Where Religion Begins
If I were asked today why I am religious, I would have to begin somewhere, and I would begin where religion begins. Religion begins (and ends) with love. By love I mean the unconditional, total, and passionate commitment and gift of self to another. All the world’s religions amount to nothing worthwhile if they do not bring love to life, if they do not give it breath, blood, and animation.
Religion must begin with love, but what of God? Does not religion entail an alleged response to a God who reveals? Do not the religions of the world each claim to have a special insight into the divine or at least some sense of the sacred? I’m going to say, yes, religion does these things, more or less, but when I look to where religion begins I do not find God as defined in any comprehensive religious creed. Instead, I find love. Self-giving. Commitment. Passion, by which I also mean suffering. And in these and through these I see a path, a way, a transcendence.
Now, I’m told that God is love, which suggests that love is also God, so in this sense religion does begin with God. John Caputo makes this point very well in his little book On Religion. Religion begins with a “God” that one does, that one becomes, and it is directed toward another’s good, which is another name for God. To be religious is to walk a path (in darkness), to travel on a journey, to be a pilgrim on the way to who knows where. And here I find another name for God: the way.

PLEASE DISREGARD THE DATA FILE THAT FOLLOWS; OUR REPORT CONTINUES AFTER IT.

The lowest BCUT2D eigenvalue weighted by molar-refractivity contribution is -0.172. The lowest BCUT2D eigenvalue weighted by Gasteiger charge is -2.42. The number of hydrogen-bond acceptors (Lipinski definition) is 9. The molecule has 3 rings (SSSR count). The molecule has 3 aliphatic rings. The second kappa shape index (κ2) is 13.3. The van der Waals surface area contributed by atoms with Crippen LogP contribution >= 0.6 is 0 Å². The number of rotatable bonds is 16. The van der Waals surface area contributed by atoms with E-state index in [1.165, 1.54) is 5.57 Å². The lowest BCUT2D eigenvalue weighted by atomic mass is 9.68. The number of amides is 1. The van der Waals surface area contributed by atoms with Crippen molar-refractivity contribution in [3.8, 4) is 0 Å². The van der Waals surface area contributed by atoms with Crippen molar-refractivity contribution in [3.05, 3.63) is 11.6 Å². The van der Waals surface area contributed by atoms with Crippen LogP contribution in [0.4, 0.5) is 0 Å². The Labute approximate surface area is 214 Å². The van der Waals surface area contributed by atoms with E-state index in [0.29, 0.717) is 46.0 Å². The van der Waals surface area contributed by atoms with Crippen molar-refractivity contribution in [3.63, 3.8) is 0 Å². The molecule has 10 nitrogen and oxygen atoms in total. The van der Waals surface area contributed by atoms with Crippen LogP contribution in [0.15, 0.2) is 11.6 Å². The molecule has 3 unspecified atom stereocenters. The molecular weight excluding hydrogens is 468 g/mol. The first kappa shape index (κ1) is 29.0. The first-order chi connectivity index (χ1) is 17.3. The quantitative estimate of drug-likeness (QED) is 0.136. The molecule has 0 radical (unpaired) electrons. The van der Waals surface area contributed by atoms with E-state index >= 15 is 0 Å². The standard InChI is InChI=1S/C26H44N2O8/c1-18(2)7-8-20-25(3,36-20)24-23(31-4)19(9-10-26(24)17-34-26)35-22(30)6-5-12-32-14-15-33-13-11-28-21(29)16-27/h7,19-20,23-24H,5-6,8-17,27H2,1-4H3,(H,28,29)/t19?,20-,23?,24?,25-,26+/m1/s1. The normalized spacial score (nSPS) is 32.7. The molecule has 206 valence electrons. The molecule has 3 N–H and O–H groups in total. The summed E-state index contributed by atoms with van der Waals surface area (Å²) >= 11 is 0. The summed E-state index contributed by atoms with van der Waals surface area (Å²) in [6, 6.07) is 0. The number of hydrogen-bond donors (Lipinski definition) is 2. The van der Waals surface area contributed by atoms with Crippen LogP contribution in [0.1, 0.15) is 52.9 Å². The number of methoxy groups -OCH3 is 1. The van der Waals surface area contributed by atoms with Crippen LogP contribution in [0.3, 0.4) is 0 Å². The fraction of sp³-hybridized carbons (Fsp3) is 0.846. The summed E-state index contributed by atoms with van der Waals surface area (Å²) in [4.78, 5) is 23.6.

When I begin to speak of God, I begin by speaking of love, of the good, and of the way. When I begin to speak of these things, I cannot say very much about them, for they are as elusive, mysterious, and ineffable as anything. Any religion worth confessing gives incarnational meaning to these words. All the rituals, liturgies, prayers, sacraments, sacrifices, myths and teachings of religion should begin with this purpose and serve it to the end.
Religions obviously fail to do this. I fail to do this. I’m not very good at religion, precisely because I’m not very good at love. And yet in choosing to love, even with my flawed and broken will, I hear a call, a call to love with all my being, passionately and unconditionally, a call to make life meaningful by my actions of love. I cannot explain this call. I cannot say for certain where it comes from or that it is what I hope it is. Nevertheless, I believe that I hear this call when I transcend myself by loving another. This is my faith, and it’s why I’m religious.